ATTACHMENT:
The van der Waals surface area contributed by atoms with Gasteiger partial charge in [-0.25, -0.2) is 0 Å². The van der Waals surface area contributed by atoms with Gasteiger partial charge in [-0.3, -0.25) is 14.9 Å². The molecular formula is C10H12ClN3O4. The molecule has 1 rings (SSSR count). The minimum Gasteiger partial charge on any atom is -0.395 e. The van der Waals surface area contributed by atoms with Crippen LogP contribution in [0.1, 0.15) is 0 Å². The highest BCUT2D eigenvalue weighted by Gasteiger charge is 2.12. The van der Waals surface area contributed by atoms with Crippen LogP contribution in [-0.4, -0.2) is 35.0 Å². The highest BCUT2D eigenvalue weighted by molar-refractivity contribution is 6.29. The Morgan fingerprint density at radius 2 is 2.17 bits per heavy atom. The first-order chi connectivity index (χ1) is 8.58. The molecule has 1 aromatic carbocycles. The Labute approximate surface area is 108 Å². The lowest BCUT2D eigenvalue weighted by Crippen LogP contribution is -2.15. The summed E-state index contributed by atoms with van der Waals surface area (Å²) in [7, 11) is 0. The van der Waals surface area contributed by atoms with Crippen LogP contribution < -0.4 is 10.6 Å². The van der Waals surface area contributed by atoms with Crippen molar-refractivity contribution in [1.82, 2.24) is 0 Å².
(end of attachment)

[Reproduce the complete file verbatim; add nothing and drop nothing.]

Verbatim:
The van der Waals surface area contributed by atoms with Gasteiger partial charge in [-0.25, -0.2) is 0 Å². The van der Waals surface area contributed by atoms with Gasteiger partial charge in [-0.3, -0.25) is 14.9 Å². The molecular formula is C10H12ClN3O4. The molecule has 1 rings (SSSR count). The minimum Gasteiger partial charge on any atom is -0.395 e. The van der Waals surface area contributed by atoms with Crippen LogP contribution in [0.1, 0.15) is 0 Å². The highest BCUT2D eigenvalue weighted by Gasteiger charge is 2.12. The van der Waals surface area contributed by atoms with Crippen LogP contribution in [-0.4, -0.2) is 35.0 Å². The highest BCUT2D eigenvalue weighted by molar-refractivity contribution is 6.29. The Morgan fingerprint density at radius 2 is 2.17 bits per heavy atom. The first-order chi connectivity index (χ1) is 8.58. The molecule has 1 aromatic carbocycles. The Labute approximate surface area is 108 Å². The lowest BCUT2D eigenvalue weighted by Crippen LogP contribution is -2.15. The summed E-state index contributed by atoms with van der Waals surface area (Å²) in [7, 11) is 0. The van der Waals surface area contributed by atoms with Crippen LogP contribution < -0.4 is 10.6 Å². The van der Waals surface area contributed by atoms with Crippen molar-refractivity contribution in [1.82, 2.24) is 0 Å².